Bristol-Myers Squibb Co. v. Teva Pharms USA, Inc.
Addressing the obviousness of a claimed compound where a person of skill would need to make only minor changes to a lead compound to arrive at the claimed invention, the U.S. Court of Appeals for the Federal Circuit affirmed a district court’s ruling, finding that the pharmaceutical was obvious where a skilled artisan would have altered the lead compound of the prior art in the exact same manner suggested by defendant. Bristol-Myers Squibb Co. v. Teva Pharms USA, Inc., Case No. 13-1306 (Fed. Cir., June 12, 2014) (Chen, J.).
Bristol-Myers (BMS) sued Teva for infringing a patent directed to entecavir, a nucleoside analogue with antiviral properties. BMS marketsentecavir for treating hepatitis B under the brand name Baraclude. Teva filed an Abbreviated New Drug Application (ANDA) seeking to market a generic version of entecavir accompanied by a Paragraph IV certification. In response, BMS sued for infringement. Teva counterclaimed that entecavir was obvious in view of 2’-CDG, a “lead compound” disclosed in the prior art that differed from entecavir by a single alteration to entecavir’s molecular structure.
The district court found that 2’-CDG was a lead compound based on its potent anti-hepatitis B activity and that many groups and companies have investigated its antiviral properties. The court also found that the structural similarity between 2’-CDG and entecavir, combined with prior art teachings that disclosed other, similar compounds, would have motivated a skilled artisan to modify 2’-CDG to make entecavir. The court concluded that a person of skill would have had a reasonable expectation of success and found the claims to be obvious. BMS appealed.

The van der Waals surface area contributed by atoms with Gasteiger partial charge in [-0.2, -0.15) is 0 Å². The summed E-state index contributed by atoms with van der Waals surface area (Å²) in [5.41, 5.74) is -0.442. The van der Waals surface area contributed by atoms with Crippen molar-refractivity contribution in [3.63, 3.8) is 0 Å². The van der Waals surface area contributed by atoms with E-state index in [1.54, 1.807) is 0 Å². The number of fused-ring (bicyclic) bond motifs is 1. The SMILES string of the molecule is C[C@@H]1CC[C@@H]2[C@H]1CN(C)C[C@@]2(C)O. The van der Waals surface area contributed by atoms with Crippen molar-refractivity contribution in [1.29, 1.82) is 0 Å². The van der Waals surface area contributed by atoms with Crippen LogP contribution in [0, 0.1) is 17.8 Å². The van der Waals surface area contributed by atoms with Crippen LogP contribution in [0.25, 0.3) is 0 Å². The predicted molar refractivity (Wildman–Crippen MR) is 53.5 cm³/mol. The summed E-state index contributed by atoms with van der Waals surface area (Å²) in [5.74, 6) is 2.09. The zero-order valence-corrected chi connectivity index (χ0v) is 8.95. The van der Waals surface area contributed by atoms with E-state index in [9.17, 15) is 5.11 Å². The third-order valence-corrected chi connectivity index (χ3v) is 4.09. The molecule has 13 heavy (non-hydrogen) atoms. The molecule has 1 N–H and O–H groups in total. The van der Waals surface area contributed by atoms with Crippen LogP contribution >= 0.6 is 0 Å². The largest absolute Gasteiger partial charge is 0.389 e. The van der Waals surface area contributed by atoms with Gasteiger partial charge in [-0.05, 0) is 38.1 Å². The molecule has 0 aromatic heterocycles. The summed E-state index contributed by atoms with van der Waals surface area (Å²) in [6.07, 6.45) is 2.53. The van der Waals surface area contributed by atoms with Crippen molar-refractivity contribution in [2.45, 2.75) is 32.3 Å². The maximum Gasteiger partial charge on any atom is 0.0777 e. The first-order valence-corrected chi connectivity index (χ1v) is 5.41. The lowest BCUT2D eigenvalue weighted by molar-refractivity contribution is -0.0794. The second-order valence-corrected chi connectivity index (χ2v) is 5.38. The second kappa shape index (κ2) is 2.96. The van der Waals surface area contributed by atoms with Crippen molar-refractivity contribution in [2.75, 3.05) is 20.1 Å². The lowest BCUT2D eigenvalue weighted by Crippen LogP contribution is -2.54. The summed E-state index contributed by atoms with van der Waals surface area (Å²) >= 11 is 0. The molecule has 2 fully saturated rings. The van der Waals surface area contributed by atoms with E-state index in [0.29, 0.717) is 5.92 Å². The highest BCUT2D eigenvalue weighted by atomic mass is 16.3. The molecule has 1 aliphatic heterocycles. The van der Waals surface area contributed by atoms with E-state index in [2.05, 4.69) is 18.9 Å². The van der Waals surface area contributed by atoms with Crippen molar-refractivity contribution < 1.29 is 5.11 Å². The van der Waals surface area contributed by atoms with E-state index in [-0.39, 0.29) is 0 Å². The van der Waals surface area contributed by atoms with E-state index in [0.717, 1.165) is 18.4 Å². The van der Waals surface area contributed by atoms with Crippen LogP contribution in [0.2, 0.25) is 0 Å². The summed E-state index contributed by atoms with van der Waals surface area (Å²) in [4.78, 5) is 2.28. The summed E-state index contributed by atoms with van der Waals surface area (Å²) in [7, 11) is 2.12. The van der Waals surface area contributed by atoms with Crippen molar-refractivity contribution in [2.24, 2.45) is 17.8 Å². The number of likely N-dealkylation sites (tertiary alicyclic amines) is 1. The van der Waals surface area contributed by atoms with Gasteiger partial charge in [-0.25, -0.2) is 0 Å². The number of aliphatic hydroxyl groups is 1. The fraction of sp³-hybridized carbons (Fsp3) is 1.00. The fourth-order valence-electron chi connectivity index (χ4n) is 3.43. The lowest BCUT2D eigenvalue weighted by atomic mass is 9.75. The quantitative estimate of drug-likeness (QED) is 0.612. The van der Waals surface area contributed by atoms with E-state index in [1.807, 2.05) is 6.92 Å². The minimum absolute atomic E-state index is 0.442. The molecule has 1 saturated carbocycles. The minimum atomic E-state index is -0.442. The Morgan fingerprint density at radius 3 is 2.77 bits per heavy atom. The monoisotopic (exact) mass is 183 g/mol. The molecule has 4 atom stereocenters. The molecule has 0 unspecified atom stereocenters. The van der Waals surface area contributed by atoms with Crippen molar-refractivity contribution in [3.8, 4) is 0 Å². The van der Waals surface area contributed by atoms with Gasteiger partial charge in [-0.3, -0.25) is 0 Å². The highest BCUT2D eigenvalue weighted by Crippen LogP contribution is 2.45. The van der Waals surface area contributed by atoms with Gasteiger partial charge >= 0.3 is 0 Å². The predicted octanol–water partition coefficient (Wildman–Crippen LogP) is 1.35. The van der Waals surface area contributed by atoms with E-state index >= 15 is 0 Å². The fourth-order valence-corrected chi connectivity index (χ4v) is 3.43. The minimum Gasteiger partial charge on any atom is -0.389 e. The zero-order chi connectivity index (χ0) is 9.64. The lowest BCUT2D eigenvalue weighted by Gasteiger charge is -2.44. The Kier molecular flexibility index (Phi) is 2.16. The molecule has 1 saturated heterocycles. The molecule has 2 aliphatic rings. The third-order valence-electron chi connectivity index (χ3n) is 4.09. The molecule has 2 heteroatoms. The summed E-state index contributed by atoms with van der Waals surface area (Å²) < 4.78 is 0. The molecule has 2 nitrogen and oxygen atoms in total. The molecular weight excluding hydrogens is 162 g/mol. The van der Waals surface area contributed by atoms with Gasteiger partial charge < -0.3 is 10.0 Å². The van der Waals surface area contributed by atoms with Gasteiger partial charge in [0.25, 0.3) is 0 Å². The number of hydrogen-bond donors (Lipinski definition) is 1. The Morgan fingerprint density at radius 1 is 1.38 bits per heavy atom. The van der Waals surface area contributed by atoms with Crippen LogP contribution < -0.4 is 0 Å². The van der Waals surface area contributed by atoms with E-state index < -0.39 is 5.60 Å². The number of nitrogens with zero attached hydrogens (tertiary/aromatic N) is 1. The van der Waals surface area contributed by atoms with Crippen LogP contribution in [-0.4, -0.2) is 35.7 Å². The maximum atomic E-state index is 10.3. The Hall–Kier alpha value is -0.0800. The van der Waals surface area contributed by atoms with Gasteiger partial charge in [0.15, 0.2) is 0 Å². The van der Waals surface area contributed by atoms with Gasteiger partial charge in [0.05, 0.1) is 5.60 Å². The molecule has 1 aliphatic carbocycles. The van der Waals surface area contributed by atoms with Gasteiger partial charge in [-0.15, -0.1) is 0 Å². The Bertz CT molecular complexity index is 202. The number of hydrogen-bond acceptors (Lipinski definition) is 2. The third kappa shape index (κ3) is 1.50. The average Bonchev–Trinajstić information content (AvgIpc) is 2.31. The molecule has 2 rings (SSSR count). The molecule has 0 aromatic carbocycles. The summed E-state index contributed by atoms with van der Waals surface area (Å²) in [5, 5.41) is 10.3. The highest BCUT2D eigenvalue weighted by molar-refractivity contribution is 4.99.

The Federal Circuit, drawing from detailed evidence and testimony, affirmed the district court and concluded that a skilled artisan would have altered 2’-CDG in exactly the manner that led to entecavir. The Court agreed that the evidence showed that only a minor change to 2’-CDG would have been required to convert it to entecavir and that other prior art provided motivation to do so. According to the Court, the district court properly found strong evidence of obviousness, because the record shows that a skilled artisan would have selected 2’-CDG as a lead compound and made the minor modification to arrive at entecavir.
The Federal Circuit rejected BMS’s argument that 2’-CDG could not have been a lead compound because of its toxicity, a characteristic discovered after the priority date. According to the Court, any such later discovery would not have affected a skilled artisan’s evaluation of the compound at the time of invention, and was thus immaterial. Citing In re Dillon (Federal Circuit, 1990) (en banc), the Court further held that unexpected results do not foreclose an obviousness finding, and it agreed with the district court that the evidence of unexpected results and any other secondary considerations produced in the litigation, did not overcome the strong evidence of obviousness.